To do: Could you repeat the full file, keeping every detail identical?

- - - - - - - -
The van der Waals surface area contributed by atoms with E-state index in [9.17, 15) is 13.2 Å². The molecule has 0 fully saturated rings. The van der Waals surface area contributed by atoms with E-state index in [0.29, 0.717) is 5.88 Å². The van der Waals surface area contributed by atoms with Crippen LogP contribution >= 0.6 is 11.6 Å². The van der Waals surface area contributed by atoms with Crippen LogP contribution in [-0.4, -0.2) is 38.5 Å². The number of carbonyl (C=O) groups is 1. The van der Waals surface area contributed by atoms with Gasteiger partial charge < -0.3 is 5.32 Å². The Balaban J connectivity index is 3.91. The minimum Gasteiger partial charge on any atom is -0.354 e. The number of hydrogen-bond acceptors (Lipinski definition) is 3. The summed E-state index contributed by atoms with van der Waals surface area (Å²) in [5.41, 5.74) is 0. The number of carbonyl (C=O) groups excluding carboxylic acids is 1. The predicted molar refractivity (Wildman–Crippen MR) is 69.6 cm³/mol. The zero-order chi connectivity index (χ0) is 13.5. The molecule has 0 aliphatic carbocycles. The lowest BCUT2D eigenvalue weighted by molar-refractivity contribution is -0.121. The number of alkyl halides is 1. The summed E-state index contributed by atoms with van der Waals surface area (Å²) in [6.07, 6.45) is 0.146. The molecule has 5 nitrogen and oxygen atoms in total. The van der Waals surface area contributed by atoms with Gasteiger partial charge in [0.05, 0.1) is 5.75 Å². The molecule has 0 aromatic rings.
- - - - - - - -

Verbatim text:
The van der Waals surface area contributed by atoms with E-state index in [9.17, 15) is 13.2 Å². The molecule has 0 fully saturated rings. The van der Waals surface area contributed by atoms with E-state index in [0.29, 0.717) is 5.88 Å². The van der Waals surface area contributed by atoms with Crippen LogP contribution >= 0.6 is 11.6 Å². The van der Waals surface area contributed by atoms with Crippen LogP contribution in [-0.4, -0.2) is 38.5 Å². The number of carbonyl (C=O) groups is 1. The van der Waals surface area contributed by atoms with Gasteiger partial charge < -0.3 is 5.32 Å². The Balaban J connectivity index is 3.91. The minimum Gasteiger partial charge on any atom is -0.354 e. The number of hydrogen-bond acceptors (Lipinski definition) is 3. The summed E-state index contributed by atoms with van der Waals surface area (Å²) in [5.41, 5.74) is 0. The number of carbonyl (C=O) groups excluding carboxylic acids is 1. The predicted molar refractivity (Wildman–Crippen MR) is 69.6 cm³/mol. The zero-order chi connectivity index (χ0) is 13.5. The molecule has 0 aliphatic carbocycles. The lowest BCUT2D eigenvalue weighted by molar-refractivity contribution is -0.121. The number of alkyl halides is 1. The summed E-state index contributed by atoms with van der Waals surface area (Å²) in [6.07, 6.45) is 0.146. The molecule has 5 nitrogen and oxygen atoms in total. The van der Waals surface area contributed by atoms with Gasteiger partial charge in [0.05, 0.1) is 5.75 Å². The molecule has 0 aromatic rings.